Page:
A beaming yellow tugboat named Bill and his tried-and-true friend Mabel, a barge, ply the waters of the New York City harbor. They’re happy and hard-working, but they get grief from the big ships nearby (“They are big/ and graceful./ They are fit/ and prime./ They are haughty/ and vain/ almost all of the time.” When a kitten falls from the docks into the water, the big ships cruelly stand by (“as if we would ever,/ ever/ ever/help”) while Bill and Mabel save the day and become local heroes. With short, eclectic line breaks and occasional rhymes, Brill’s (Little Wing Learns to Fly) narrative has a slightly swaying feel not unlike standing on a ship deck: it takes a little getting used to, but those reading aloud will soon get their sea legs. Carpenter’s (Bitty Bot) doughty, expressive protagonists will instantly remind readers of their own beloved bathtub toys, and his bold graphics and schoolroom palette tip their hat to the legacy of tugboat stories that have come before. Ages 4–8. Author’s agent: Erin Murphy, Erin Murphy Literary. (Feb.)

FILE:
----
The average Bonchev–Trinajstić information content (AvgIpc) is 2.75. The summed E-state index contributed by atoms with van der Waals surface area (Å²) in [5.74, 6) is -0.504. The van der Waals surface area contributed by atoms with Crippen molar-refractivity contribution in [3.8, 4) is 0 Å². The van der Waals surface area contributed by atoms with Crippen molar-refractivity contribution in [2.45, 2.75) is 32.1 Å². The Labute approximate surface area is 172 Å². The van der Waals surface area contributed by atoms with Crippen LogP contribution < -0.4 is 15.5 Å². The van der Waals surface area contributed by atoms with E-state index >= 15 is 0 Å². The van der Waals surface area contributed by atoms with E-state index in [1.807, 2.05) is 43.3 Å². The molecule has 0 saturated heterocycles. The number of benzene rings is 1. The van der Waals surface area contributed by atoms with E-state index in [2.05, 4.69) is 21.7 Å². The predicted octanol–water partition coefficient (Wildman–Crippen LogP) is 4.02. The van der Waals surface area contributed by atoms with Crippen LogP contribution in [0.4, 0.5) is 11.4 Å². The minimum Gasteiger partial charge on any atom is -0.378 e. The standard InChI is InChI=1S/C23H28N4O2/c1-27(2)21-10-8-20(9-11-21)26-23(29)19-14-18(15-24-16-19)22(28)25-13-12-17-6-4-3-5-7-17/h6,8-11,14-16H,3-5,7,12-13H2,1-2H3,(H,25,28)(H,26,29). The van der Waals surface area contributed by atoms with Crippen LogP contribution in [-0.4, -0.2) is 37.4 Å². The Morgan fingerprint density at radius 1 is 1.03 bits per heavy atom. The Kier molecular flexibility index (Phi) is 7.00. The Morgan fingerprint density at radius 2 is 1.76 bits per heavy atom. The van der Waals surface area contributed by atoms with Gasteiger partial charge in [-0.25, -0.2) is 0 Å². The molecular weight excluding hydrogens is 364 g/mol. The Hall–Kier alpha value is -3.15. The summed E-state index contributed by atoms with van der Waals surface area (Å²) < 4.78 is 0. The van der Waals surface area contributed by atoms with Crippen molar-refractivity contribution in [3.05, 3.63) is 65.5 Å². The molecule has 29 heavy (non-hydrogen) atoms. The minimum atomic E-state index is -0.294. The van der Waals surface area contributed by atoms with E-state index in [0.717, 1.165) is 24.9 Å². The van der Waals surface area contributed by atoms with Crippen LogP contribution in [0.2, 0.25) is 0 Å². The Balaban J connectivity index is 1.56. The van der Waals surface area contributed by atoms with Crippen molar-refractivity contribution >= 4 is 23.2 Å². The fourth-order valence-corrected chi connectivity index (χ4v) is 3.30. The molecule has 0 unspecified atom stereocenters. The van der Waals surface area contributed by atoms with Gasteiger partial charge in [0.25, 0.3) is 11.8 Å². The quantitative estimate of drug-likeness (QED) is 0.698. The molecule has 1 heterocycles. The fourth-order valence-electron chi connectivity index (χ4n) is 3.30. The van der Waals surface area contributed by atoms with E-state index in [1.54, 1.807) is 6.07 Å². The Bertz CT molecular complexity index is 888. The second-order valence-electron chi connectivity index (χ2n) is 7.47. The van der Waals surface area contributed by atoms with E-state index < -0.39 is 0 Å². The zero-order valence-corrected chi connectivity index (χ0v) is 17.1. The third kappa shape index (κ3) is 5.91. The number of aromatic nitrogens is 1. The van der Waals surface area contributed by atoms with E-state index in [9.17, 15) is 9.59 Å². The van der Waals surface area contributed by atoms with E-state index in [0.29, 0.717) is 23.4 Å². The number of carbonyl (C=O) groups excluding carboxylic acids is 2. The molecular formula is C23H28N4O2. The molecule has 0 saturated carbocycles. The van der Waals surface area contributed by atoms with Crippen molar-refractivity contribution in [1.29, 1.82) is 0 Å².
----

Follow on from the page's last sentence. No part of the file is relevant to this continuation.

Reviewed on: 11/14/2016 Release date: 02/01/2017 Genre: Children's
During the Covid-19 crisis, Publishers Weekly is providing free digital access to our magazine, archive, and website. To receive the access to the latest issue delivered to your inbox free each week, enter your email below.